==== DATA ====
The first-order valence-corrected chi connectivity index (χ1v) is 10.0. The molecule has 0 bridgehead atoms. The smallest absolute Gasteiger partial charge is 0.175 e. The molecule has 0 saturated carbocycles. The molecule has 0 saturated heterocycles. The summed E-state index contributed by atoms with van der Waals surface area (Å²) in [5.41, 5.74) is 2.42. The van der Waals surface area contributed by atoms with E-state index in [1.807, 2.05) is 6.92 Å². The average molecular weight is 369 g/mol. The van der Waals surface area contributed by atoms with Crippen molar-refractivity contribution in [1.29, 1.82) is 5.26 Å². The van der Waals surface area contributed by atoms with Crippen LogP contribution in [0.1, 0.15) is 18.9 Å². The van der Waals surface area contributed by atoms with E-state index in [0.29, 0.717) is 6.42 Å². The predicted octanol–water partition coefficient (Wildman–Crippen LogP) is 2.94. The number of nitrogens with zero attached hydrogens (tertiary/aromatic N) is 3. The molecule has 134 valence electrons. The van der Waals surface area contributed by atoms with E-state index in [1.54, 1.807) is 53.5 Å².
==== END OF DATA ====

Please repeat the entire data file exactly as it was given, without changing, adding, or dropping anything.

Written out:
The first-order valence-corrected chi connectivity index (χ1v) is 10.0. The molecule has 0 bridgehead atoms. The smallest absolute Gasteiger partial charge is 0.175 e. The molecule has 0 saturated carbocycles. The molecule has 0 saturated heterocycles. The summed E-state index contributed by atoms with van der Waals surface area (Å²) in [5.41, 5.74) is 2.42. The van der Waals surface area contributed by atoms with E-state index in [1.807, 2.05) is 6.92 Å². The average molecular weight is 369 g/mol. The van der Waals surface area contributed by atoms with Crippen molar-refractivity contribution in [1.29, 1.82) is 5.26 Å². The van der Waals surface area contributed by atoms with Crippen LogP contribution in [0.1, 0.15) is 18.9 Å². The van der Waals surface area contributed by atoms with E-state index in [0.29, 0.717) is 6.42 Å². The predicted octanol–water partition coefficient (Wildman–Crippen LogP) is 2.94. The number of nitrogens with zero attached hydrogens (tertiary/aromatic N) is 3. The molecule has 134 valence electrons. The van der Waals surface area contributed by atoms with E-state index in [1.54, 1.807) is 53.5 Å².